In two meta-analyses including 15 and seven randomized trials, respectively, LTVV strategy in non-ARDS ventilated medical and surgical patients was associated with lower mortality, less incidence of ventilator associated pneumonia (VAP) plus ventilator associated lung injury (VALI) in addition to less progression to ARDS [14-15]. Despite robust evidence demonstrating multiple benefits of LTVV in ARDS, the acceptance of this practice is disturbingly low. Major barriers to utilization of LTVV are the inability to recognize and tailor tidal volume to ideal body weight (IBW) (a function of height and gender) and use of non-volume control modes of ventilation. Less common barriers to the implementation of LTVV include the fear of increased sedation needs, lack of acceptance of permissive hypercapnia, management of refractory hypoxemia, and multidisciplinary team dynamics [16-17]. Finally, the most important barrier is poor recognition of ARDS by clinicians . We conducted a retrospective medical records review study to determine adherence to this standard practice of LTVV at our community hospital and to investigate if there is a different pattern in adherence practice over weekend days in comparison to weekdays. We also aimed to determine if there are any clinical factors that are correlated with adherence.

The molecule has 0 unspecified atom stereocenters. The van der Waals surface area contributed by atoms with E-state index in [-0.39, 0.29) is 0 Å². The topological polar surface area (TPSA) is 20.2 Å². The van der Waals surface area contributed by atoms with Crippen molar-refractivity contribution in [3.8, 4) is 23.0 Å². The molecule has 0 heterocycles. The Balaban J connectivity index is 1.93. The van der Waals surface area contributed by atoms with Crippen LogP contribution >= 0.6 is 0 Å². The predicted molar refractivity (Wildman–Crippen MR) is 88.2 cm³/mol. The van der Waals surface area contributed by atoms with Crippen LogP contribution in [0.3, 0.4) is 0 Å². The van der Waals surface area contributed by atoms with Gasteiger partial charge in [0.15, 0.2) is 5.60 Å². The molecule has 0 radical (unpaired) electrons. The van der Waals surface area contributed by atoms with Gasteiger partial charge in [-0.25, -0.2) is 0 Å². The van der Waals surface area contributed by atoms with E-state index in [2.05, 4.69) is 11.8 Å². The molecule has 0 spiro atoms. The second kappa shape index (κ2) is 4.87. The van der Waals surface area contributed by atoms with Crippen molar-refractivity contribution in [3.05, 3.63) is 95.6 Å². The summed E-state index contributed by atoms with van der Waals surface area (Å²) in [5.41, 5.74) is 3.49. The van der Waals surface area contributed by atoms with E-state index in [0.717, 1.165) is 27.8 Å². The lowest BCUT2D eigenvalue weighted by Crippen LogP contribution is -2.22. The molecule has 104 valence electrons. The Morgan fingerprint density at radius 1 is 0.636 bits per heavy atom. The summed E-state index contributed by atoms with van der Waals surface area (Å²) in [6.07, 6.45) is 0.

Materials & Methods
We performed a retrospective medical records review study at a single medical center, Dubai Hospital, Dubai. All medical records of mechanically ventilated patients who were admitted to the intensive care unit of the Dubai Hospital from August 2017 to July 2018 were reviewed if they met the following inclusion criteria.
All patients admitted to the ICU who received mechanical ventilation for more than 24 hours.
The exclusion criteria were contraindication to LTVV (intracranial pathology, intracranial hemorrhage (ICH), cerebrovascular accident (CVA), known high previous PCO2, acute exacerbation of chronic obstructive pulmonary disease (COPD) with high PCO2, cardiogenic shock).
All patients’ ventilator settings (tidal volume (TV), positive end expiratory pressure (PEEP), and plateau pressure) were recorded daily from the morning shift (9AM-9PM) and at night (9PM-9AM).
Ideal body weight was calculated for each patient using the J. Devine Formula (1974) .
Male patients: IBW (kg) = 50 + 2.3 (height [inches] -60).
Female patients: IBW (kg) = 45.5 + 2.3 (height [inches] -60).
Male patients: IBW (kg) = 50 + 2.3 (height [cm]/2.54 -60).
Female patients: IBW (kg) = 45.5 + 2.3 (height [cm]/2.54 -60).
Tidal volume was calculated for all patients as 6 ml/kg of IBW.
Patient ventilator days were calculated by multiplying patient number by days of ICU stay with mechanical ventilation. Adherence was determined for each shift (day and night) by comparing ideal tidal volume and actual tidal volume.
Confounding variables affecting target measures